Hijacking sends Indo-Pakistan relations into a tailspin

Vol 3, PW 25 (19 Jan 00) People & Policy

Any hope that Indo-Pakistan relations would see a fresh start with the new millennium has all but disappeared with the hijacking of an Indian aircraft in Afghanistan.

Even Pakistans leader General Pervez Musharraf concedes in an exclusive interview with The Hindu that relations with India are at their lowest. For this Musharraf has only himself to blame.

He denies that the hijackers who killed one passenger on board flight IC-814 - are in Pakistan, but everyone knows they headed for Quetta in north-west Pakistan when the hostage saga ended on the morning of 31st December. India has since published evidence that the five hijackers were all Pakistani nationals and were travelling on forged Indian passports when they boarded the flight on 24th December in Kathmandu.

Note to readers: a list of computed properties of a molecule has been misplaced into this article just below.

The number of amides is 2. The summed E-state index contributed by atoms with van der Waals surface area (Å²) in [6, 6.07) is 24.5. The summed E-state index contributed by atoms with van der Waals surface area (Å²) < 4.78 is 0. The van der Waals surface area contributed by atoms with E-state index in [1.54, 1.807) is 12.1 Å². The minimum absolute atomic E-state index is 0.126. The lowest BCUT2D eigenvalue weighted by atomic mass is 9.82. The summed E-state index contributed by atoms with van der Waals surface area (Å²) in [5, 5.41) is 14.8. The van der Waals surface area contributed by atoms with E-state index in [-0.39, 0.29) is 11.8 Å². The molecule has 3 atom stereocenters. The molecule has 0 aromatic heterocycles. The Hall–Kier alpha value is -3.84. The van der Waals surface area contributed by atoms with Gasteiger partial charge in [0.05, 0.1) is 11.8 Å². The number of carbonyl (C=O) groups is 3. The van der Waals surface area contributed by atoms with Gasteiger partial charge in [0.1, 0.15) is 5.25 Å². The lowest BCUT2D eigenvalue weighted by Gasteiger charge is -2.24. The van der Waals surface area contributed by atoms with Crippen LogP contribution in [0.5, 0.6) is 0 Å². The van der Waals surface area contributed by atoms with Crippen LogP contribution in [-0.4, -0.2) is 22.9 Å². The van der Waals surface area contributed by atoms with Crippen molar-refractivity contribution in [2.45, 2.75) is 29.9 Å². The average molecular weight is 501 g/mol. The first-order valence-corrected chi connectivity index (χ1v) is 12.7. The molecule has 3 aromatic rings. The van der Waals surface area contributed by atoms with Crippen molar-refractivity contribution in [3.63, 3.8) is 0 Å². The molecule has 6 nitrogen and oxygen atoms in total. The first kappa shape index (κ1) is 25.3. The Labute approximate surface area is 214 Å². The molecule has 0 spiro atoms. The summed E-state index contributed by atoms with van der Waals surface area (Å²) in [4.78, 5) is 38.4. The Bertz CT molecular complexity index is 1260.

Evidence is also mounting that Pakistani embassy officials in Kathmandu assisted the hijackers. One Pakistani diplomat, Asam Sabood, has since been expelled by Nepal for his involvement in a plan to flood India with counterfeit Rs500 notes.

On the international stage, India is pushing hard for Pakistan to be declared an international pariah. Britain, the United States and others have stopped short of this, but have sent high-level delegations to meet Musharraf for what they describe as some straight talking.

Musharraf meanwhile, is asking Delhi to trust him and to accept me at face value. The Pakistani leader is clearly living in a dream world.

To say that the Indians are angry at the humiliation they suffered at Kandahar must count as the understatement of the year. Until now they blamed him only for starting the war in Kargil; now they accuse him of direct complicity in the hijacking.

Until Musharraf goes, relations will not improve.